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Title Confidential suggestions as to how the treaty with the Pottowotamies may be made [manuscript]: memorandum: to Hon. W. L. Marcy, Secy. of War and Hon. Wm. Medill, Com. Ind. Affairs, 1846 Mar. 16
Author Ewing, George Washington (1803-1866)
Document Type Official Record; Correspondence; Treaty
Description From the Newberry Library Catalogue: Contemporary copy of a Mar. 16, 1846, memorandum from Ewing to the Secretary of War, William Marcy, and the Commissioner of Indian Affairs, William Medill, offering suggestions as to the negotiation and content of a treaty securing the removal of Potawatomi bands from eastern Kansas and Council Bluffs, Iowa, to a tract of land located on the Kansas River. Ewing recommends commissioners (Maj. Timothy P. Andrews) and other personnel (Richard S. Elliott), negotiating procedures, terms ($850,000 with about $100,000 outright to pay debts), etc., and hopes that the reform-minded Commissioner of Indian Affairs, with whom an adversarial relationship was developing, would excuse his suggestions, which were calculated to maximize collection of the tribe’s debts to the Ewing firm.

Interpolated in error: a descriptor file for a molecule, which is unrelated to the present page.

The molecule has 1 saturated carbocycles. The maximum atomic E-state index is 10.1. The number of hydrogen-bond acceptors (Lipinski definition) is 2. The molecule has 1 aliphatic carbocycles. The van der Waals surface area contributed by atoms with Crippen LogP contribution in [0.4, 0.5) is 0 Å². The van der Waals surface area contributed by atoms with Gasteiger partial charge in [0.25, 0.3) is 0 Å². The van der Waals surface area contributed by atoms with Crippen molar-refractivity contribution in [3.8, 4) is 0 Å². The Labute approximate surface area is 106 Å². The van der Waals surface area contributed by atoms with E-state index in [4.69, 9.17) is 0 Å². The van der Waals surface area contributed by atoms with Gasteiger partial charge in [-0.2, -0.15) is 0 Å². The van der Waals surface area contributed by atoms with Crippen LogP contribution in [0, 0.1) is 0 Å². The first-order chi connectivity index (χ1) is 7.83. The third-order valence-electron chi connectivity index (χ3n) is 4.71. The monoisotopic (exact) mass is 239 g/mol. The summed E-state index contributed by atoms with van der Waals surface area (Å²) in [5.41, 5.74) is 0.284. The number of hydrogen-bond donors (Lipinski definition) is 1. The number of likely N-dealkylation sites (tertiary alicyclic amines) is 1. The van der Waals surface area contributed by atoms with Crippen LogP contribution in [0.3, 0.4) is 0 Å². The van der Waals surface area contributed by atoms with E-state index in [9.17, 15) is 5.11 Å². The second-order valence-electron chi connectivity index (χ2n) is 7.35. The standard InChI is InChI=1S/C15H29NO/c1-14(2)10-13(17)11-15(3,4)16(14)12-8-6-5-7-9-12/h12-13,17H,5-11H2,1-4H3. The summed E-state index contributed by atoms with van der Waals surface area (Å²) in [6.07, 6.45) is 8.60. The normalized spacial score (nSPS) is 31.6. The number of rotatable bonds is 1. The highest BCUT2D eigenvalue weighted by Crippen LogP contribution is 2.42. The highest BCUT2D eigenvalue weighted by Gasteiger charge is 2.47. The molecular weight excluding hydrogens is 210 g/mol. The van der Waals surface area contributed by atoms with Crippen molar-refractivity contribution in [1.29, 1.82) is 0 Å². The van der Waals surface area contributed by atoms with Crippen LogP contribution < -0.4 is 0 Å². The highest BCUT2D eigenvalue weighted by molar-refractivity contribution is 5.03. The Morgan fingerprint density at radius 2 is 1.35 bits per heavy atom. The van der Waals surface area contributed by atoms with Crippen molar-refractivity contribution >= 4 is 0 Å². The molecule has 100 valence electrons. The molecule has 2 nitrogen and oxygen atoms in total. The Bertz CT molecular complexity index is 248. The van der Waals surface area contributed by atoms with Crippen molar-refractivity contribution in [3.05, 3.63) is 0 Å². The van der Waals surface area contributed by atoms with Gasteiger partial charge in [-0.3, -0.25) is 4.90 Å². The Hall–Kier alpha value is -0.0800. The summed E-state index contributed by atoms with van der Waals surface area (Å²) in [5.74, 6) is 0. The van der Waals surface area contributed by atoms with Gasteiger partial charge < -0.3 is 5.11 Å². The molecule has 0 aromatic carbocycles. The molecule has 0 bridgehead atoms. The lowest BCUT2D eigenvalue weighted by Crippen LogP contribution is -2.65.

Names Marcy, William; Medill, William; Andrews, Timothy P.; Elliott, Richard S.; Ewing, William G. (d.1854)
Places Council Bluffs, Iowa, Kansas, Kansas River, United States
Keywords commissioner, Indian removal, land tenure, financial transactions, money, debt, trade, fur trade, fur trader
Theme American Indians and the US Government
Tribe / Nation
Culture Area Great Plains, Northeast
Additional Information Ewing was a merchant, Indian trader, real estate speculator, and government lobbyist. Born on the Raisin River near Detroit in 1803, George Washington Ewing was raised on the frontier in Piqua, Ohio, and Fort Wayne, Indiana, where his father established a large fur-trading operation with the Shawnees. In 1827, Ewing and his older brother, William G. Ewing, founded W. G. and G. W. Ewing, a trading firm that by the 1840s was second only to P. Chouteau, Jr. and Co., and that specialized in providing merchandise in exchange for annuities received by tribes for sale of their lands to the U.S. government. A powerful and effective advocate of the firm’s interests in Washington, Ewing played a major role in the making of federal Indian policy during the 1840s and 1850s.
Library The Newberry Library
Copyright The Newberry Library
Collection The Edward E. Ayer Collection
Reference VAULT box Ayer MS 3067
Catalogue Link The Newberry Library Catalogue